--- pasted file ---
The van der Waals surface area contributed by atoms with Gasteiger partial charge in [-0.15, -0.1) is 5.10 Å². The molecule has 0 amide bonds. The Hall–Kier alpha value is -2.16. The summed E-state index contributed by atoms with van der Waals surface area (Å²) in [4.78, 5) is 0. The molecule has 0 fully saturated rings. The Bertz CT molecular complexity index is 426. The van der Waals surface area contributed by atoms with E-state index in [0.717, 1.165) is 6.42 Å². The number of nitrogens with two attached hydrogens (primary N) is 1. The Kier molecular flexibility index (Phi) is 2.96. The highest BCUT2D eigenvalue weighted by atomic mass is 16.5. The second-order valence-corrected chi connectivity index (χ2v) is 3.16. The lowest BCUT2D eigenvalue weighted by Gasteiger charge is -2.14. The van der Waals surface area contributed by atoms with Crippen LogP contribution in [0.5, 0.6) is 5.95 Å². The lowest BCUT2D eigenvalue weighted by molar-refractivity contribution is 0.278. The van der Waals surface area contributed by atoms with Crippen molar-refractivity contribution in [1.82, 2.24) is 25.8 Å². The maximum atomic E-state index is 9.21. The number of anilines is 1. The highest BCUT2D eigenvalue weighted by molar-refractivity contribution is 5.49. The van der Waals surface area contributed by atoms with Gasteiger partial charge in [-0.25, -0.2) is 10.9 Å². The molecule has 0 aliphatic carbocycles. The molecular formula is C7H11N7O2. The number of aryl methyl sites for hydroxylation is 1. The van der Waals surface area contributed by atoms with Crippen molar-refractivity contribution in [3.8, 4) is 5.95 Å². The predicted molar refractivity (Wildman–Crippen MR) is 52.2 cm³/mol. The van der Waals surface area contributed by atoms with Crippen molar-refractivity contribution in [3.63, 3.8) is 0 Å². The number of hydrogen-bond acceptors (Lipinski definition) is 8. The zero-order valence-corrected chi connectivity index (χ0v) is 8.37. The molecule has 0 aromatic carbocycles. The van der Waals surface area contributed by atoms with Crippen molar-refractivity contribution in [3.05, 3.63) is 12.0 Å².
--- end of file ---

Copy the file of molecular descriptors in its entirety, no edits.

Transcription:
The van der Waals surface area contributed by atoms with Gasteiger partial charge in [-0.15, -0.1) is 5.10 Å². The molecule has 0 amide bonds. The Hall–Kier alpha value is -2.16. The summed E-state index contributed by atoms with van der Waals surface area (Å²) in [4.78, 5) is 0. The molecule has 0 fully saturated rings. The Bertz CT molecular complexity index is 426. The van der Waals surface area contributed by atoms with E-state index in [0.717, 1.165) is 6.42 Å². The number of nitrogens with two attached hydrogens (primary N) is 1. The Kier molecular flexibility index (Phi) is 2.96. The highest BCUT2D eigenvalue weighted by atomic mass is 16.5. The second-order valence-corrected chi connectivity index (χ2v) is 3.16. The lowest BCUT2D eigenvalue weighted by Gasteiger charge is -2.14. The van der Waals surface area contributed by atoms with Crippen LogP contribution in [0.5, 0.6) is 5.95 Å². The lowest BCUT2D eigenvalue weighted by molar-refractivity contribution is 0.278. The van der Waals surface area contributed by atoms with Crippen molar-refractivity contribution in [1.82, 2.24) is 25.8 Å². The maximum atomic E-state index is 9.21. The number of anilines is 1. The highest BCUT2D eigenvalue weighted by molar-refractivity contribution is 5.49. The van der Waals surface area contributed by atoms with Gasteiger partial charge in [-0.25, -0.2) is 10.9 Å². The molecule has 0 aliphatic carbocycles. The molecular formula is C7H11N7O2. The number of aryl methyl sites for hydroxylation is 1. The van der Waals surface area contributed by atoms with Crippen molar-refractivity contribution in [3.8, 4) is 5.95 Å². The predicted molar refractivity (Wildman–Crippen MR) is 52.2 cm³/mol. The van der Waals surface area contributed by atoms with Crippen molar-refractivity contribution in [3.63, 3.8) is 0 Å². The number of hydrogen-bond acceptors (Lipinski definition) is 8. The zero-order valence-corrected chi connectivity index (χ0v) is 8.37. The molecule has 0 aromatic carbocycles. The van der Waals surface area contributed by atoms with Crippen molar-refractivity contribution in [3.05, 3.63) is 12.0 Å².